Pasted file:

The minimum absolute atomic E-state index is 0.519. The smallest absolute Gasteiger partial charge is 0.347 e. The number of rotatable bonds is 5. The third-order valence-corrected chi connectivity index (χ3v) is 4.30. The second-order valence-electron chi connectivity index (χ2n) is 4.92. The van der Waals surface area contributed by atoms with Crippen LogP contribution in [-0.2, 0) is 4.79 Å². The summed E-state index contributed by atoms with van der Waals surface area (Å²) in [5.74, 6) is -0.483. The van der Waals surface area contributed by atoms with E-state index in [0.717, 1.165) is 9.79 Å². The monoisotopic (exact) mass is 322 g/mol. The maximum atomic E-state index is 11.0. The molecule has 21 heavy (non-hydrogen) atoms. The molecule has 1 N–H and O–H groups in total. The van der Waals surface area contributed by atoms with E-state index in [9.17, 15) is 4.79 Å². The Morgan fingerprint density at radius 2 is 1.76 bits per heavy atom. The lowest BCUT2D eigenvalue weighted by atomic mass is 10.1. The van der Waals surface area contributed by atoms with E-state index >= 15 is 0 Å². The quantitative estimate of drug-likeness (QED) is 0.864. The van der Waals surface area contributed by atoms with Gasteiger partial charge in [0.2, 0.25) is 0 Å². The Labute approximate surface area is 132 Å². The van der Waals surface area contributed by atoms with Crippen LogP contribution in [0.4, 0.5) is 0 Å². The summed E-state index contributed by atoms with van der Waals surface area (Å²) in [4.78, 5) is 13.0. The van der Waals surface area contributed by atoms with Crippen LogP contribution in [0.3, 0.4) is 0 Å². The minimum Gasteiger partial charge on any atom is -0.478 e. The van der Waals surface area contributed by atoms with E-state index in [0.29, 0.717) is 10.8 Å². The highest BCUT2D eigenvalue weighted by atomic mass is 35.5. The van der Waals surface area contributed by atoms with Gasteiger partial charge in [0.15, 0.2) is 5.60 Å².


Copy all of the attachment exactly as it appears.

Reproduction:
The minimum absolute atomic E-state index is 0.519. The smallest absolute Gasteiger partial charge is 0.347 e. The number of rotatable bonds is 5. The third-order valence-corrected chi connectivity index (χ3v) is 4.30. The second-order valence-electron chi connectivity index (χ2n) is 4.92. The van der Waals surface area contributed by atoms with Crippen LogP contribution in [-0.2, 0) is 4.79 Å². The summed E-state index contributed by atoms with van der Waals surface area (Å²) in [5.74, 6) is -0.483. The van der Waals surface area contributed by atoms with E-state index in [0.717, 1.165) is 9.79 Å². The monoisotopic (exact) mass is 322 g/mol. The maximum atomic E-state index is 11.0. The molecule has 21 heavy (non-hydrogen) atoms. The molecule has 1 N–H and O–H groups in total. The van der Waals surface area contributed by atoms with E-state index in [9.17, 15) is 4.79 Å². The Morgan fingerprint density at radius 2 is 1.76 bits per heavy atom. The lowest BCUT2D eigenvalue weighted by atomic mass is 10.1. The van der Waals surface area contributed by atoms with E-state index >= 15 is 0 Å². The quantitative estimate of drug-likeness (QED) is 0.864. The van der Waals surface area contributed by atoms with Gasteiger partial charge in [0.2, 0.25) is 0 Å². The Labute approximate surface area is 132 Å². The van der Waals surface area contributed by atoms with Crippen LogP contribution in [0.4, 0.5) is 0 Å². The summed E-state index contributed by atoms with van der Waals surface area (Å²) in [4.78, 5) is 13.0. The van der Waals surface area contributed by atoms with Crippen LogP contribution in [0.3, 0.4) is 0 Å². The minimum Gasteiger partial charge on any atom is -0.478 e. The van der Waals surface area contributed by atoms with E-state index in [0.29, 0.717) is 10.8 Å². The highest BCUT2D eigenvalue weighted by atomic mass is 35.5. The van der Waals surface area contributed by atoms with Gasteiger partial charge in [0.15, 0.2) is 5.60 Å².